Study: Exercise Can Replace Reliance on Anti-Depressants
Study: Exercise Can Replace Reliance on Anti-Depressants Image header

A new study suggests that physical exercise is so effective at alleviating mental health symptoms that it could reduce patients’ time admitted to acute facilities and their reliance on psychotropic medications.

Psychotherapist and lead author David Tomasi said: “The general attitude of medicine is that you treat the primary problem first, and exercise was never considered to be a life or death treatment option.

“Now that we know it’s so effective, it can become as fundamental as pharmacological intervention.”

Founder of Recovering Man Richard Joy has articulated his recovery from trauma, addiction and mental health issues began with embracing running (see video below).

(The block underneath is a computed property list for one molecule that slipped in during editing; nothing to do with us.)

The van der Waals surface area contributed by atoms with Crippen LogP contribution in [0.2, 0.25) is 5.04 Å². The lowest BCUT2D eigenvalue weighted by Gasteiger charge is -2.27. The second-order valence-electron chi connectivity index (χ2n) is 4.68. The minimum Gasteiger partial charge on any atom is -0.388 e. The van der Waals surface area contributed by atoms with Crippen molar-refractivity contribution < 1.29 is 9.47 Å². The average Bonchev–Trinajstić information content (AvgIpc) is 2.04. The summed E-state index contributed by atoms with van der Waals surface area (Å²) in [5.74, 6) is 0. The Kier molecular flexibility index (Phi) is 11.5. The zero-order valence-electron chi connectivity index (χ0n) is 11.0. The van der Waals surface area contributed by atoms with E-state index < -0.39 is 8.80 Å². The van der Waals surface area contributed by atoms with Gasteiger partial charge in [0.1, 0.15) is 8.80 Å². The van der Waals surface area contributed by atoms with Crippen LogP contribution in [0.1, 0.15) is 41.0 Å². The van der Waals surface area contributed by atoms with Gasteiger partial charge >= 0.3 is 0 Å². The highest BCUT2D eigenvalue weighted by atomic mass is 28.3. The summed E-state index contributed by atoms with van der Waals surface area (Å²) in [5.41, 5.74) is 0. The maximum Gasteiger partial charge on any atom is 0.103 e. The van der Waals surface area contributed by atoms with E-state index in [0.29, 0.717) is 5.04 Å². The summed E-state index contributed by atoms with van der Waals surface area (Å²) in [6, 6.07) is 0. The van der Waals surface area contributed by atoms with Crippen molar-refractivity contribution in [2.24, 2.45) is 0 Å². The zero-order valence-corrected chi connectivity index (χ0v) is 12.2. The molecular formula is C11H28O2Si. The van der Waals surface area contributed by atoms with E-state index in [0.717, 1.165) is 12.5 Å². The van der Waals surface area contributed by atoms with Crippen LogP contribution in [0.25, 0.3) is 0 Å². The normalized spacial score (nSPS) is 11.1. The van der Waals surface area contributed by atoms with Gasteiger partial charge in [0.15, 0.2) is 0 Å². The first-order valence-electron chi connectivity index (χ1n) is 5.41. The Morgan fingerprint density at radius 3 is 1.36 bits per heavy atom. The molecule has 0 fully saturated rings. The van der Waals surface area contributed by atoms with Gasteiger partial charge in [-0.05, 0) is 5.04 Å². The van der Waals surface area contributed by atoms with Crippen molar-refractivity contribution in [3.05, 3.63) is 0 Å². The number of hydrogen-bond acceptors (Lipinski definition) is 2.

Practitioners at inpatient psychiatric facilities — often crowded, acute settings in which patients experience severe distress and discomfort — typically prescribe psychotropic medications first, rather than natural remedies like physical exercise, to alleviate patients’ symptoms such as anger, anxiety and depression.

In fact, Tomasi estimates that only a handful of inpatient psychiatric hospitals in the U.S. provide psychotherapist-supported gym facilities exclusively for these patients.

Instead, practitioners rely on classical psychotherapeutic and pharmacological frameworks to treat psychiatric symptoms, which they monitor to determine when a patient is ready to be discharged from the facility.

Tomasi said: “The fantastic thing about these results is that, if you’re in a psychotic state, you’re sort of limited with what you can do in terms of talk therapy or psychotherapy.

“It’s hard to receive a message through talk therapy in that state, whereas with exercise, you can use your body and not rely on emotional intelligence alone.”

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